With more ex-pats relocating to the diaspora, I thought it would be a good idea to get people to share their relocation stories. I launched the series by sharing my ten-year journey to naturalisation (read here). Today’s contributor is Ruth Onaghinon – Badmos who has relocated to 4 continents in 10 years.
I’ll start off by sharing that I have relocated three times and lived in 4 continents. The first time I left home was to study at one of the top-rated universities in the United Kingdom for a Master’s degree. I thoroughly enjoyed my time in school and even stayed back to work for some time after graduation on a post-study work visa.
Although I initially thought the UK would be my home until retirement, my boyfriend lived and worked in the Middle East so conversations had begun to get serious on where we would reside after marriage. Also, the knife crime in the UK became worrying as well as the numerous hurdles facing people of colour, and so I was not too keen on remaining in the UK. As a woman who enjoys her career, the thought of resigning to sit at home in the Middle East after marriage did not appeal to me.
We had to reach a compromise—he would apply for jobs over there for me, and I’ll do same over here for him, and once either of us got past the interview stage followed by an offer letter, we would revisit the conversation. He made headway before I did, so off I went to the Middle East in March of that year for interviews. By April, I had given one month’s notice at my job in the UK, and by May, I was back in the Middle East working in the oil and gas sector. It was beautiful living and working there and just like when I moved to the UK, I thought this new tax-free country would be home forever. I settled into work, marriage and had two awesome sons.
About 7 years into living in the Middle East, there were diplomatic issues between the two countries. The country I resided in had requested citizens of another Middle Eastern country to return to their homeland. This gave me cause for worry as I realised that my life could be ripped apart in a minute should my country of origin have issues with this country I was living in. I didn’t want to have to throw my children into such chaos; once more, my husband and I had to evaluate all options, with stability and security foremost on our minds. We prayed, scoured the internet and spoke to a few people before settling on Canada. Thankfully, there is a programme for skilled professionals to immigrate to Canada as permanent residents (the steps involved in enrolling in this Express Entry scheme can be found at http://www.jahdal.com). Two years ago, we moved to Canada, and I have remained grateful every day for the courage to reach this decision.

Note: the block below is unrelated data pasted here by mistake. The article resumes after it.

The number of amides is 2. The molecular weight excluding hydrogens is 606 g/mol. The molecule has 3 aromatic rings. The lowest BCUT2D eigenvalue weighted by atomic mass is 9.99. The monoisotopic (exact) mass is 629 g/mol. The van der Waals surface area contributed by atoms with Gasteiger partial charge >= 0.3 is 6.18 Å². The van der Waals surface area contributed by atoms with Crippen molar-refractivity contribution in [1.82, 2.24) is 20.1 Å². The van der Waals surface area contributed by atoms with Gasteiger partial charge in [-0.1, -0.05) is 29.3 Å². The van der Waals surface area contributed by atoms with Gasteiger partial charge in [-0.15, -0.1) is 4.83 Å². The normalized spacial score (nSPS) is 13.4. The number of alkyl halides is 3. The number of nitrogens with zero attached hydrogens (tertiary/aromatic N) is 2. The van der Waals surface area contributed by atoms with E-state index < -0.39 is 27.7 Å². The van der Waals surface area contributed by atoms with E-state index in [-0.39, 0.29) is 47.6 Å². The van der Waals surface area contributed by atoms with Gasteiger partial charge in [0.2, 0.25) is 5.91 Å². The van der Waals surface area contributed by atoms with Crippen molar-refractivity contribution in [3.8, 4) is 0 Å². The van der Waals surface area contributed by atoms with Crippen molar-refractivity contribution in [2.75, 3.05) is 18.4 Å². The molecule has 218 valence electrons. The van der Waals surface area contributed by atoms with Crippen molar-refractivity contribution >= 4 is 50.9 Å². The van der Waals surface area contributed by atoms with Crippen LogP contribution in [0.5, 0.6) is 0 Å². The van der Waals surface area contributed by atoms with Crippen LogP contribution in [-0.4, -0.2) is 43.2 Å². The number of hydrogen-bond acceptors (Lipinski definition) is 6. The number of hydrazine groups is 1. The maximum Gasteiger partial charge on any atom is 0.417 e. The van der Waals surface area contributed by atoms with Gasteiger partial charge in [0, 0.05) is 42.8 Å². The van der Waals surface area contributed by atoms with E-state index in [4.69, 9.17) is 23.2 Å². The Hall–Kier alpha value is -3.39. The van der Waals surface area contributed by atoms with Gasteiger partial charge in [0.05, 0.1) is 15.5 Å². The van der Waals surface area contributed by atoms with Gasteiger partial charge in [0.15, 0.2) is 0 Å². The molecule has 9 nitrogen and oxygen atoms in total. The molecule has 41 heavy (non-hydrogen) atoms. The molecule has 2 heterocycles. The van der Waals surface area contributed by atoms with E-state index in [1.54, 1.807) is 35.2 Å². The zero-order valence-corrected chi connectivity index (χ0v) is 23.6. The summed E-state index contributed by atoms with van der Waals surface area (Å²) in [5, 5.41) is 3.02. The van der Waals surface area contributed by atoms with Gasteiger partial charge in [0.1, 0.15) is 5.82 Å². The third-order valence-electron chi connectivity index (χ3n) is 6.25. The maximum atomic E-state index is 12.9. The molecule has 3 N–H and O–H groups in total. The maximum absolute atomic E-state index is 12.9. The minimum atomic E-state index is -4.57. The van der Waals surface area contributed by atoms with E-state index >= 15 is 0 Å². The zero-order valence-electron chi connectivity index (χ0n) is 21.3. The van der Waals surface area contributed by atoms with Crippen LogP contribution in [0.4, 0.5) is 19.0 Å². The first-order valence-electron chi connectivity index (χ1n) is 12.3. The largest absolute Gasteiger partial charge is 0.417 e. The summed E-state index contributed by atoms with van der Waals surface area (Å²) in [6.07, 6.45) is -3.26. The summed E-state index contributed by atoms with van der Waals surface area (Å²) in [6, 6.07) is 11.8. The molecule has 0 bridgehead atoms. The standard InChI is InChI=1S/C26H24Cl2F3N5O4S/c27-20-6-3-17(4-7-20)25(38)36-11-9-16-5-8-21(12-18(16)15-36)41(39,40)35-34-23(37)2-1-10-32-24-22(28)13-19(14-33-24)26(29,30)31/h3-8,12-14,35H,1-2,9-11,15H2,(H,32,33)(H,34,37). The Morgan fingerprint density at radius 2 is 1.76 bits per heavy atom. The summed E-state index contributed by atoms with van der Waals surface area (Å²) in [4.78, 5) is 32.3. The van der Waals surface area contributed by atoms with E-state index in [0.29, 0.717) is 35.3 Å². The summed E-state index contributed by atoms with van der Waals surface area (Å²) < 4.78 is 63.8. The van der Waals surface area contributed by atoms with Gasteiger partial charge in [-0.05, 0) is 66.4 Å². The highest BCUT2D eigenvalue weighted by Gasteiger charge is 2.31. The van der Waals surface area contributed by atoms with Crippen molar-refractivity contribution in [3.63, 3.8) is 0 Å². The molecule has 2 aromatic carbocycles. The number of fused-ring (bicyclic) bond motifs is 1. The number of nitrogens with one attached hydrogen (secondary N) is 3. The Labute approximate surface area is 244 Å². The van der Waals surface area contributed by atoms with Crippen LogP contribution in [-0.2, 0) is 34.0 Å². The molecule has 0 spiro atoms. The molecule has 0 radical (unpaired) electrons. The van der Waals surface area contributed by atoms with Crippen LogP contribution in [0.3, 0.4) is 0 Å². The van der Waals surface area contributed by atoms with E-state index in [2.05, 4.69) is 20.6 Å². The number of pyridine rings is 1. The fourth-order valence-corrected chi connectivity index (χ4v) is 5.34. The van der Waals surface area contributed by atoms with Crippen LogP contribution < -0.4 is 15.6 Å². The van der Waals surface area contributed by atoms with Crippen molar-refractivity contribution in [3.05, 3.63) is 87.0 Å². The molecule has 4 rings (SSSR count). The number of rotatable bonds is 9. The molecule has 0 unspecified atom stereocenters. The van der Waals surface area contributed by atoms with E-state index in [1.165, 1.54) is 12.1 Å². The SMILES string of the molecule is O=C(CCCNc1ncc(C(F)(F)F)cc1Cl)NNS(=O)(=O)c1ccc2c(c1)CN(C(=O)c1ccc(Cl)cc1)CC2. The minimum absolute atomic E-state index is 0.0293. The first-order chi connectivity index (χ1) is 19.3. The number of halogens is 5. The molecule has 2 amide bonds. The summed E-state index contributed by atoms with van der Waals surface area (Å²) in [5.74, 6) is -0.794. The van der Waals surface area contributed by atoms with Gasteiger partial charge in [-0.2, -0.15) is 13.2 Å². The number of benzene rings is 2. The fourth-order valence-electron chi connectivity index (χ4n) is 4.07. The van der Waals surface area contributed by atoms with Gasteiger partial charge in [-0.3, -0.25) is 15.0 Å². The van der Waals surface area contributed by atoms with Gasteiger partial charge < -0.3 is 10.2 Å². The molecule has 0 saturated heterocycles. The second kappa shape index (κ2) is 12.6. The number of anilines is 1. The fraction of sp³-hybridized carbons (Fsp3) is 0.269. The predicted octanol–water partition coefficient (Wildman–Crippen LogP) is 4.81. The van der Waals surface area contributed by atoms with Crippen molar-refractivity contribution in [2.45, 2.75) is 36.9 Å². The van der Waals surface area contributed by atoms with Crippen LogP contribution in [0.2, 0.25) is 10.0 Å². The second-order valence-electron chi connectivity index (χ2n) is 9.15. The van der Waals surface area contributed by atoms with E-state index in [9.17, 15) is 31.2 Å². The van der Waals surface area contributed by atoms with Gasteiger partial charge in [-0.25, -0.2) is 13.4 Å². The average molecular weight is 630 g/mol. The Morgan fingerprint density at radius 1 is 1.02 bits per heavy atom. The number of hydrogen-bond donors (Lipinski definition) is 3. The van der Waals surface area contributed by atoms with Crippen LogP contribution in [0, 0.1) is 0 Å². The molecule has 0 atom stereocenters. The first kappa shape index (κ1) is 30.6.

Canada is culturally different from where we previously called home. That is part of what makes the journey beautiful because you’re learning and immersing yourself in a new culture. It took some time getting used to the tax system in Canada (this was really a shocker!), but I am super grateful to live in a country where I can see the government working; this makes me a happy taxpayer. I plan to contribute to my country of origin through the skills and expertise I continue to garner. I am very invested in Africa and eagerly look forward to doing my part. I sincerely believe that those of us who gain work experience and exposure from other countries would be able to apply our quota in developing our African countries.
Above all, I am glad I’ve had the opportunity to travel and work in different continents. I now embrace change readily and understand people a lot more. A part of me hopes the relocation is not over; I am open to exploring more cultures by living and working in other countries, though that would not be in the next few years.
Ruth Iyayi currently works as Head of IT at the Research Institute of the province’s foremost facility for child health. She’s a firm believer of gaining exposure and learning cultures through relocation.
When not working, she enjoys being on the internet and alternates between social sites like Instagram, Twitter and Facebook. She pens down some of her thoughts on her website, where she writes about relocating to Canada and breaks down the complexity of the Express Entry scheme for skilled professionals. She hopes more people see the opportunity of moving to Canada presents and can act on it.
All posts on Naomi’s Parlour are edited by Ife Agboola.